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Alice in Sovereign Citizenland

[ by Charles Cameron — offering context for a remarkable court appearance ]

David Hall, a member of the Sovereign Citizen movement, appeared before Judge John “Jay” Hurley, Broward’s First Appearance and Extradition Judge, and the exchange in the upper panel below is a transcript of a portion of their interaction:

Sovereign Citizen Broward County Alice

The lower panel is taken from Alice in Wonderland, a book written by the individual Rev. Charles Lutwidge Dodgson — a mathematician and logician at Christ Church, Oxford — in the person and under the assumed name of Lewis Carroll.

The distinction drawn by Mr Hall between the individual and person who go by the name “David Hall” follows much the same surreal logic as that of Lewis Carroll’s Red Knight. Judge Hurley handles the matter with gravitas and grace, as you can see:

Hat-tip: JJ MacNab, author of The Seditionists: Inside the Explosive World of Anti-Government Extremism in America

3 Responses to “Alice in Sovereign Citizenland”

  1. Cheryl Rofer Says:

    Turtles all the way down.

  2. Cheryl Rofer Says:

    The sovereign citizens believe in the power of words and recursions to a really remarkable degree. Have you looked into their beliefs, Charles?
    Apparently (and I may have this wrong) they feel that any interaction with the government, particularly where one signs a piece of paper, converts a person into a part of an apparatus not unlike the Matrix, in which those people lose all their rights.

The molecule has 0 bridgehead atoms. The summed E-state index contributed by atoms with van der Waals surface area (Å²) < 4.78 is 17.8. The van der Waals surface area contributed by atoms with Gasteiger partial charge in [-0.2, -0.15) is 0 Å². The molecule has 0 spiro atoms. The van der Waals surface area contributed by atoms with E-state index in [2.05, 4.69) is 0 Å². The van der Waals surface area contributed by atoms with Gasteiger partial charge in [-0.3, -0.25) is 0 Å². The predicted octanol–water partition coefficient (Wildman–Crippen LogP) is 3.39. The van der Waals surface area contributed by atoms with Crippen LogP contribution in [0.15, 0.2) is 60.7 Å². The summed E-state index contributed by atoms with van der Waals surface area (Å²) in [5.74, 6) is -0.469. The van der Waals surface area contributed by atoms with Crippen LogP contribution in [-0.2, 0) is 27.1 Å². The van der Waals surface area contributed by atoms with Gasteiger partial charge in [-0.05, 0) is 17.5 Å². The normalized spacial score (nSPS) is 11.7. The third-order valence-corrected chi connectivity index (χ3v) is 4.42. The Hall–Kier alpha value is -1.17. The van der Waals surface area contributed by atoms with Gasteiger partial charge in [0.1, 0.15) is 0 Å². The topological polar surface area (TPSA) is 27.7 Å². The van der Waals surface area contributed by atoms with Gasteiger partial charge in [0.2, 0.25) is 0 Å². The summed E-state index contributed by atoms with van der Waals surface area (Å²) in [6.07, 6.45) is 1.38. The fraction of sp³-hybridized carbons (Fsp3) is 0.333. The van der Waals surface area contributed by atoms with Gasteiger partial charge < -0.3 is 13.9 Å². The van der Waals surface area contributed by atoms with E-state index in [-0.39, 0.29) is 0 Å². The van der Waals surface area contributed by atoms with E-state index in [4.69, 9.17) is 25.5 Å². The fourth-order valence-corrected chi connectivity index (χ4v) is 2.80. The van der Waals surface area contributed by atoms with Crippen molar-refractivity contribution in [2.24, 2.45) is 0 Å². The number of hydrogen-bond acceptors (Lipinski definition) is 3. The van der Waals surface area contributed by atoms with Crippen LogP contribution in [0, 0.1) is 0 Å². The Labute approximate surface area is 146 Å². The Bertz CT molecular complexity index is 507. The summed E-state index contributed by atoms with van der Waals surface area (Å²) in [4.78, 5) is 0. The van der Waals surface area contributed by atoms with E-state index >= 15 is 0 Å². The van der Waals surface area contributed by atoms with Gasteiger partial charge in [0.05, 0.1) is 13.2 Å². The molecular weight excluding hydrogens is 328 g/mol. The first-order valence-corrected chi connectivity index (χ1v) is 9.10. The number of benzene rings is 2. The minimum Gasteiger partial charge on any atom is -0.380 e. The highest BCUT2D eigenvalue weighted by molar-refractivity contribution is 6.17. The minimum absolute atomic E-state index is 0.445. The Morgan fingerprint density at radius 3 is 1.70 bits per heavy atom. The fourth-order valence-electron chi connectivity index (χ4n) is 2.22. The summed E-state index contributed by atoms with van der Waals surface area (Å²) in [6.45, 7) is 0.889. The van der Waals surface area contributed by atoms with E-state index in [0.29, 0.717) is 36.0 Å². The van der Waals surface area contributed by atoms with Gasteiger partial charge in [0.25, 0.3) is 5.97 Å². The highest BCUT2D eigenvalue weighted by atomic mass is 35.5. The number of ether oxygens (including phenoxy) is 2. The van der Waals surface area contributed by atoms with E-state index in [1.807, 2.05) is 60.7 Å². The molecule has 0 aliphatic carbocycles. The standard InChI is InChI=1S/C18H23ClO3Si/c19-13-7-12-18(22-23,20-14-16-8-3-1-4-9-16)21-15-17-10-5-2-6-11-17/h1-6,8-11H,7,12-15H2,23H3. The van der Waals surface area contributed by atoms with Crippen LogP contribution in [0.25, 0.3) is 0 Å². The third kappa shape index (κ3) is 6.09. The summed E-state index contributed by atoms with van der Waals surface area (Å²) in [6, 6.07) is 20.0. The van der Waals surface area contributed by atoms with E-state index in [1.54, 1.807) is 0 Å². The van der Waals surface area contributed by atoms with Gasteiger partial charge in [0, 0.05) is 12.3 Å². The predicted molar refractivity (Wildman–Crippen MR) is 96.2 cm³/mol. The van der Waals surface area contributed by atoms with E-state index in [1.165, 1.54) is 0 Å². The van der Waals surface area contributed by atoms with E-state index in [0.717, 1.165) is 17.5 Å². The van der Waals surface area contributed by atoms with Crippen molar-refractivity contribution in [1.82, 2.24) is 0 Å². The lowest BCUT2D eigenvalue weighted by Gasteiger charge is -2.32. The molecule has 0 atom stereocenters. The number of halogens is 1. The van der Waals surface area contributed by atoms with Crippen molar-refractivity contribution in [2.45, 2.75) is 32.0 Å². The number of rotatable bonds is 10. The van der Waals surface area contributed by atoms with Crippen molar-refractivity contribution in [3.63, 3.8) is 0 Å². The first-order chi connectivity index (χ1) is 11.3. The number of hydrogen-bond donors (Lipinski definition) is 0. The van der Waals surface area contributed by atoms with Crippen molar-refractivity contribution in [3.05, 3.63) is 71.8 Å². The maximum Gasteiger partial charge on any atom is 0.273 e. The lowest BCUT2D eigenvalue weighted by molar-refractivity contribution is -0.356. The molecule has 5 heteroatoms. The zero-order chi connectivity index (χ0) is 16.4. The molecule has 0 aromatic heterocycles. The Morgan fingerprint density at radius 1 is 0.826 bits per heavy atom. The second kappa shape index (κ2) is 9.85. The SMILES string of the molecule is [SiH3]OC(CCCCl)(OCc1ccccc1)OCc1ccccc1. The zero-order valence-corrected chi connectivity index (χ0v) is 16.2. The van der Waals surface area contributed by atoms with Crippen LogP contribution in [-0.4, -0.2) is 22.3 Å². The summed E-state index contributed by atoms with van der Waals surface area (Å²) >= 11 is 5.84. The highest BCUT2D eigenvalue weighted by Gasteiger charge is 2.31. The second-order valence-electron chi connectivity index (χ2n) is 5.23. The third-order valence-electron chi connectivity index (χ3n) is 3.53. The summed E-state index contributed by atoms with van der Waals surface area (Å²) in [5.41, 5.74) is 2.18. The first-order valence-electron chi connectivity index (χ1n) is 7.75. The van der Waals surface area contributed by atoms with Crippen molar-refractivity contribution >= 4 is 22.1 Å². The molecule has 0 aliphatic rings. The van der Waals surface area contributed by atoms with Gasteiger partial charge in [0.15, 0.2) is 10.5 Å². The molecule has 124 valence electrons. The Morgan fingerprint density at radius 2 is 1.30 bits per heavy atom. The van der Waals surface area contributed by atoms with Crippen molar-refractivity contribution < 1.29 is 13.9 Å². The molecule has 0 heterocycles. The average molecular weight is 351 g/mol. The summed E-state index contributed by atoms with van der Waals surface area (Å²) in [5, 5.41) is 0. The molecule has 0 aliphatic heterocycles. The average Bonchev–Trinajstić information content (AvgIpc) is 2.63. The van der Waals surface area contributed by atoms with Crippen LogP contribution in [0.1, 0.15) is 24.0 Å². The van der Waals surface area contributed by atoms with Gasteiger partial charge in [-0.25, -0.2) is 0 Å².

Here’s another video MacNab posted. The guy keeps referring to himself as “the living natural man,” which distinguishes him from that component of the Matrix. Apparently flags with gold fringe are part of the apparatus that forces people into the Matrix.
    But it all does contain some interesting recursion and wordplay.

  3. Charles Cameron Says:

    — and a longer version here: https://www.youtube.com/watch?v=1rUPFXbADvE
    I once received an introduction to Sovereign Citizen ideas around taxation by an enthusiastic member, but found it dull as well as dubious. I’m certainly intrigued by the movement as an aspect of conspiracism that also includes overtly religious aspects that I consider important to track, but don’t quite know where it fits in my ontology.
    Here’s a related article I came across on 3 Quarks Daily today — Here comes pseudolaw, a weird little cousin of pseudoscience
    I’d likem to get hold of MacNab’s book..

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